“You can let go,” I say as I grasp Debra’s hand tighter. We laugh. At this point, she’s not holding my hand at all. I am squeezing her thumb with all my might. “I swear I’ll be fine if we just let go,” I forcefully say as I finally go to release her hand. I then yell, “Wait, no–not ready.” I can’t fathom the baby jumble that came out of my mouth as I learned how to walk for the first time.
I feel my hips sway back and forth. My arms wave, almost violently. “Wooooooah,” “ahhhhh” are some of the reactions coming out of me.
My instructor walks away.
“Where are you going?”
Debra adds that people get it best when she pays no attention.
She’s right–but not just for wire walking–but for life as well.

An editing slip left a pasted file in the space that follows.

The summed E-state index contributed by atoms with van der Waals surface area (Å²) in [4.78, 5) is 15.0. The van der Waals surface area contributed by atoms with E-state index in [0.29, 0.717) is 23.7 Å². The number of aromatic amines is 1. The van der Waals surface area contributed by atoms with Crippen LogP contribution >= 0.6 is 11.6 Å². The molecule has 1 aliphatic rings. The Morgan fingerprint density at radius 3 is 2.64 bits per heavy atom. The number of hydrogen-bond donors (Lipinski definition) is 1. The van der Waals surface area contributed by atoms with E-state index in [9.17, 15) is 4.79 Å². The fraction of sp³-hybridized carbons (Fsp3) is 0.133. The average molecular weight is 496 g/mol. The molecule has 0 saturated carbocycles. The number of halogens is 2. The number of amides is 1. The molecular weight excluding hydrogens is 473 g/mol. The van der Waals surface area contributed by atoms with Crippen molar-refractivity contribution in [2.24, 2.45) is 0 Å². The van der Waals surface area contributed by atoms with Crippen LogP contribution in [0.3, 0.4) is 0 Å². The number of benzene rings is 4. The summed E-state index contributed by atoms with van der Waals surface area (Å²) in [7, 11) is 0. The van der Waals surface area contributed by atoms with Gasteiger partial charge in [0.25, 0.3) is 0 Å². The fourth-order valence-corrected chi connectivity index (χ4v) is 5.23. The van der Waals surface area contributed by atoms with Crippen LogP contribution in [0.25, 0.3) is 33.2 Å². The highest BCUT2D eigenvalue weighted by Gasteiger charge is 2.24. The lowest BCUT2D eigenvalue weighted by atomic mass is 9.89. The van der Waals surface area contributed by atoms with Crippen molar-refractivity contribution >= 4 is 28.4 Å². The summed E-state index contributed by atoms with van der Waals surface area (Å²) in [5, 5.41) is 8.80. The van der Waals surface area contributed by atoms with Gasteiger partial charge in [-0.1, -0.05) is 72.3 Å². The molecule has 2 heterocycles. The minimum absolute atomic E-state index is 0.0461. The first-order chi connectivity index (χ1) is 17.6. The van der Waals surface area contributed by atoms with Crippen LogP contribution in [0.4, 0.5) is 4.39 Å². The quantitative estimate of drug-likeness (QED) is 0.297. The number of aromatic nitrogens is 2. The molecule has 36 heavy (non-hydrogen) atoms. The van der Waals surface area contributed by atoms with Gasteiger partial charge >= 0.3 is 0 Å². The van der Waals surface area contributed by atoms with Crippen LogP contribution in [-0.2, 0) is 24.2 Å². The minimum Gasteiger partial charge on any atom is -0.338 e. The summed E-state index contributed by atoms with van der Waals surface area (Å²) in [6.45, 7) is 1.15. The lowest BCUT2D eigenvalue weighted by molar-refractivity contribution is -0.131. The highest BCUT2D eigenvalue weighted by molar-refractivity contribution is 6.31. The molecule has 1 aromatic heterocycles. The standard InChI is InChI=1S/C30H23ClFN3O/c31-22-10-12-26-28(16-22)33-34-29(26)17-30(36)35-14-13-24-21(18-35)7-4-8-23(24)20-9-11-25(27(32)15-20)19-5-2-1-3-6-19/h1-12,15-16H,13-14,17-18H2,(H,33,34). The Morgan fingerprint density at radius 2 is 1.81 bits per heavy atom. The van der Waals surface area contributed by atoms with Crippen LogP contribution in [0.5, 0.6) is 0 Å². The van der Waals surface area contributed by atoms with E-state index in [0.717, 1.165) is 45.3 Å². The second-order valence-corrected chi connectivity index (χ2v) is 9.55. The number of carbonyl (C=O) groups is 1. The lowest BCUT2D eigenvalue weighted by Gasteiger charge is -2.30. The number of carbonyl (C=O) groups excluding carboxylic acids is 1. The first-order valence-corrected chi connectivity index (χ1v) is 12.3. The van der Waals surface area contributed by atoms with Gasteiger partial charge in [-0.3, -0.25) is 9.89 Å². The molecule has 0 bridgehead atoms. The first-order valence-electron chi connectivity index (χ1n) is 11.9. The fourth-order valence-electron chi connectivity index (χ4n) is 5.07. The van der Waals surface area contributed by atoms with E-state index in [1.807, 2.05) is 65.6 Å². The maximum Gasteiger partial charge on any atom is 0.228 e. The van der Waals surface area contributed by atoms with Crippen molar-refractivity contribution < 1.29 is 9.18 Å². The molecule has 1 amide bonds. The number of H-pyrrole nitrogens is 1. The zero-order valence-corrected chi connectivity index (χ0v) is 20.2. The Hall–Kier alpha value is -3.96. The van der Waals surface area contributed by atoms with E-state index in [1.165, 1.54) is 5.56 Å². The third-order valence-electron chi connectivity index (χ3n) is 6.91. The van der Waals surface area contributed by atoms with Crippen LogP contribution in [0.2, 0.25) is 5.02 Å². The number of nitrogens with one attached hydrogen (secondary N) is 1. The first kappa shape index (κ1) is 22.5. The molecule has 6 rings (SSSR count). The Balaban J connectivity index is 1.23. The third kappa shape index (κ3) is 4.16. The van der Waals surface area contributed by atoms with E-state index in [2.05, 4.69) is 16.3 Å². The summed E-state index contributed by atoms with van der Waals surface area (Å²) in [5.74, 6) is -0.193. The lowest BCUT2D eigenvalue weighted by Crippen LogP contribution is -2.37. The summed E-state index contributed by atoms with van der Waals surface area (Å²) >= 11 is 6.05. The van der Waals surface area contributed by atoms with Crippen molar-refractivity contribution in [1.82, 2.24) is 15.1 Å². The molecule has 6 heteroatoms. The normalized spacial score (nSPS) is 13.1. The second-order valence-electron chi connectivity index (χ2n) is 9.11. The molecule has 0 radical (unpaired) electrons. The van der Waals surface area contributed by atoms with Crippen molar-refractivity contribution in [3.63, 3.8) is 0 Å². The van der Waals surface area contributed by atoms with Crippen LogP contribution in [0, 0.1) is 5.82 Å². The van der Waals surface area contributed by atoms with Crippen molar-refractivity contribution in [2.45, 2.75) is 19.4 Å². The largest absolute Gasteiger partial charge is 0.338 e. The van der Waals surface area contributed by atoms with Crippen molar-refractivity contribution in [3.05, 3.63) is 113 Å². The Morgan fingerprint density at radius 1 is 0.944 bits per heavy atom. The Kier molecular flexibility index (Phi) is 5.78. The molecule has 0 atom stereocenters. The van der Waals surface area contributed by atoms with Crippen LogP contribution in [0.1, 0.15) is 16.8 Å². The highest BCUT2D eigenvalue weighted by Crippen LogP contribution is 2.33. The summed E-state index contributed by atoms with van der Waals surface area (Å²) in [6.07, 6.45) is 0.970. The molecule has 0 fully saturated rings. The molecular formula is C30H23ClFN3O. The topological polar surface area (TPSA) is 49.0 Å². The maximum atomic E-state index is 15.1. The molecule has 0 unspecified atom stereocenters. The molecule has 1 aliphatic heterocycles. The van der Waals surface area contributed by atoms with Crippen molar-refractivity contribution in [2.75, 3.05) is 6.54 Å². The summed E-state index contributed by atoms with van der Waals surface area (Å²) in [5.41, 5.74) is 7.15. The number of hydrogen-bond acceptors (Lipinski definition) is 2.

Even if someone’s not literally holding our hand–if they are near by, we know we can reach for them to help us back up. but if no one is around. Well then, it’s up to oneself and only oneself. Debra sits across the room chatting away. It’s only up to me now–and my two feet.
I race quickly–one foot at a time. I’m falling from one side to the other–saving myself and catching myself from an invisible doom below. It doesn’t look graceful–but neither does life at most points.
Either way, I am learning to walk on my own–the most important lesson there is.